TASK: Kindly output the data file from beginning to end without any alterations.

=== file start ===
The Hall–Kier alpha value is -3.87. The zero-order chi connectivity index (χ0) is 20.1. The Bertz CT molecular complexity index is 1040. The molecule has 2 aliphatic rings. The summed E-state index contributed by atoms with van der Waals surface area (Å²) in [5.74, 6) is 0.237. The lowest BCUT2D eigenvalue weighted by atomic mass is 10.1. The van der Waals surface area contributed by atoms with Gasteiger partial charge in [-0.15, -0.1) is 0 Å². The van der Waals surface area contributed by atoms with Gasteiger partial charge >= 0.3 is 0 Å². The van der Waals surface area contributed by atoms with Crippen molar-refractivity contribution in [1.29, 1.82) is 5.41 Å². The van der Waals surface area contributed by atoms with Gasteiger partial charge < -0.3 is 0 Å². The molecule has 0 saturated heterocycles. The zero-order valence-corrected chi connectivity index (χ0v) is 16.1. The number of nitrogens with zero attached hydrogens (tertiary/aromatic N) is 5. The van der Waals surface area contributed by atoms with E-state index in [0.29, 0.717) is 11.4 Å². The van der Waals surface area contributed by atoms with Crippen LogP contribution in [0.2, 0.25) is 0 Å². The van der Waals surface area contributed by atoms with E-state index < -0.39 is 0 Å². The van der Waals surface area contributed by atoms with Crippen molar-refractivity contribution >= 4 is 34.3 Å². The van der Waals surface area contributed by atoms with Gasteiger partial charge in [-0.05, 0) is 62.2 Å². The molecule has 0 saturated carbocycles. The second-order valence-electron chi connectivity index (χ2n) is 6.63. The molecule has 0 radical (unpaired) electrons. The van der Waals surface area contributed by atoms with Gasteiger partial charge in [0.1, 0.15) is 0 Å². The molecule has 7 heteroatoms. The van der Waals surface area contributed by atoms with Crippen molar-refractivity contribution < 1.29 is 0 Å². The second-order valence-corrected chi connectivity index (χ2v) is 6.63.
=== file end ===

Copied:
The Hall–Kier alpha value is -3.87. The zero-order chi connectivity index (χ0) is 20.1. The Bertz CT molecular complexity index is 1040. The molecule has 2 aliphatic rings. The summed E-state index contributed by atoms with van der Waals surface area (Å²) in [5.74, 6) is 0.237. The lowest BCUT2D eigenvalue weighted by atomic mass is 10.1. The van der Waals surface area contributed by atoms with Gasteiger partial charge in [-0.15, -0.1) is 0 Å². The van der Waals surface area contributed by atoms with Gasteiger partial charge >= 0.3 is 0 Å². The van der Waals surface area contributed by atoms with Crippen molar-refractivity contribution in [1.29, 1.82) is 5.41 Å². The van der Waals surface area contributed by atoms with Gasteiger partial charge < -0.3 is 0 Å². The molecule has 0 saturated heterocycles. The zero-order valence-corrected chi connectivity index (χ0v) is 16.1. The number of nitrogens with zero attached hydrogens (tertiary/aromatic N) is 5. The van der Waals surface area contributed by atoms with E-state index in [0.29, 0.717) is 11.4 Å². The van der Waals surface area contributed by atoms with Crippen LogP contribution in [0.2, 0.25) is 0 Å². The van der Waals surface area contributed by atoms with E-state index < -0.39 is 0 Å². The van der Waals surface area contributed by atoms with Crippen molar-refractivity contribution >= 4 is 34.3 Å². The van der Waals surface area contributed by atoms with Gasteiger partial charge in [-0.05, 0) is 62.2 Å². The molecule has 0 saturated carbocycles. The second-order valence-electron chi connectivity index (χ2n) is 6.63. The molecule has 0 radical (unpaired) electrons. The van der Waals surface area contributed by atoms with Gasteiger partial charge in [0.1, 0.15) is 0 Å². The molecule has 7 heteroatoms. The van der Waals surface area contributed by atoms with Crippen molar-refractivity contribution < 1.29 is 0 Å². The second-order valence-corrected chi connectivity index (χ2v) is 6.63.